It’s not that pain, in a nasty hangover, hammering a nail into your brain sort of way, but more of that leaking pain in your heart sort of way—which comes about when you’re losing someone or something of great value. It just keeps going. No one to shore up the dike. Just a long, heart-wrenching, painful leak.
* * *
My dad’s a doc. When I had my own kids he started going on and on about limiting their screen time. For the first four years of my son’s life, I didn’t listen. He watched a lot of TV. And then my daughter came along, and we were busier than ever. My son was old enough to play sports, we were at soccer practices and games, and TV time faded.
And when we did have free time, and he started watching TV again, I noticed a difference. He wasn’t as calm. Didn’t sit as still. And then the Nintendo DS came along and the iTouch.
We’re a gadget family, so he and his sister bought into those, and then into the iPad, and then I noticed the same. After long periods in front of the many screens they were easily distracted.
I listened to Dad and started limiting their screen time. No TV, no DS, no computer, no iTouch, no iPad during the week. Weekends only.
It didn’t occur to me that I needed to limit my own screen time.
* * *
On the last page of the Newsweek article, a mention of Allen Ginsberg’s Howl made me pause:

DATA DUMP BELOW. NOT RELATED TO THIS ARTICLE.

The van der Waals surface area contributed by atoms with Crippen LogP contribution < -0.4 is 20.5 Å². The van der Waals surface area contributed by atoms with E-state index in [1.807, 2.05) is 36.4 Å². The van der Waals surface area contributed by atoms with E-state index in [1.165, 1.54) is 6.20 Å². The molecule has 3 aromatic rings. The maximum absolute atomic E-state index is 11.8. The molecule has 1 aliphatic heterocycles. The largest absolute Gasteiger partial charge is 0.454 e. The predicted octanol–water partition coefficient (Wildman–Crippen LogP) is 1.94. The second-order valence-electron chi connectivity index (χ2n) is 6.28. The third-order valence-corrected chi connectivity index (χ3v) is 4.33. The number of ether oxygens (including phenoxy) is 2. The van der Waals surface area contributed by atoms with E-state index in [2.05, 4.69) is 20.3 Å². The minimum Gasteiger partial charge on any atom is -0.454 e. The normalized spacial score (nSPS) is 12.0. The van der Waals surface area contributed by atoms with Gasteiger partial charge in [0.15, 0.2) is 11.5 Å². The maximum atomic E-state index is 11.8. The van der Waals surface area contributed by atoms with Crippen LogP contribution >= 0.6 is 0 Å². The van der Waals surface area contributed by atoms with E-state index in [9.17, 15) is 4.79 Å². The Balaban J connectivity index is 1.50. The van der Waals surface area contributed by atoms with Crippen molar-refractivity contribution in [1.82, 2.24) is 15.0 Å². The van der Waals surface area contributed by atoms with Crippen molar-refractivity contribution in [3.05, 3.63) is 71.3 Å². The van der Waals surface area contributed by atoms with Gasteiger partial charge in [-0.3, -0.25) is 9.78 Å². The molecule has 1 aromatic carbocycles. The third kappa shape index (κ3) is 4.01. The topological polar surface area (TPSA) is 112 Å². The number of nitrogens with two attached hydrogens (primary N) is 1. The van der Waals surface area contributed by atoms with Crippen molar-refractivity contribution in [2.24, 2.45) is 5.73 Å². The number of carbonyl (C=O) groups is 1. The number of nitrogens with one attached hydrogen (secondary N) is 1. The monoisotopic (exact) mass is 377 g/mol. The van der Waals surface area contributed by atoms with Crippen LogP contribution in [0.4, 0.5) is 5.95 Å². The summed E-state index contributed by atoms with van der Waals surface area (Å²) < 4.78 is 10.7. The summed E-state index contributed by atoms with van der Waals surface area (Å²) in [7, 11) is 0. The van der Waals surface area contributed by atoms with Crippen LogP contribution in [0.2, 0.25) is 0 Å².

“I saw the best minds of my generation destroyed by madness, starving hysterical naked,” begins Allen Ginsberg’s poem Howl, a beatnik rant that opens with people “dragging themselves” at dawn, searching for an “angry fix” of heroin. It’s not hard to imagine the alternative imagery today.
* * *
In the public relations world, there’s an attention to staying on top of everything, all the time. I live in it. I get it. If something bad happens, you need to be on top of it—right away. And if something good breaks, you want to blow your horn—loud, within seconds of the fab news.
BUT: That need to know has fueled the social media addiction. The latter services the former. It provides that quick-info-now fix.
AND: It’s expanded it’s territory. It’s hooking up more than just the PR world these days.
* * *
One last line from Newsweek:
The Internet is still ours to shape. Our minds are in the balance.
* * *
I’m still a fan of social media for sharing and connecting. I’ve met some amazing people that way, but I know I can’t be on board 24/7.
When I started limiting my social media time, my head felt better and I collected lost time—and I found that my time online was more rewarding. I accomplished more within the same time by limiting the distractions, keeping to my time limits. And I’ve extended it to e-mail, too. I’m either on, or off. No more having it turned on in the background all the time.
The feeling that my head is being invaded by the mush Dad said TV would turn my head into, is fading.
The thing is, I know I’m not alone in this.
As that last Newsweek line said, “The Internet is ours to shape.”
We’ve got to eliminate iCrazy from the equation.
“Our minds are in the balance.”
We can’t let the howling spread.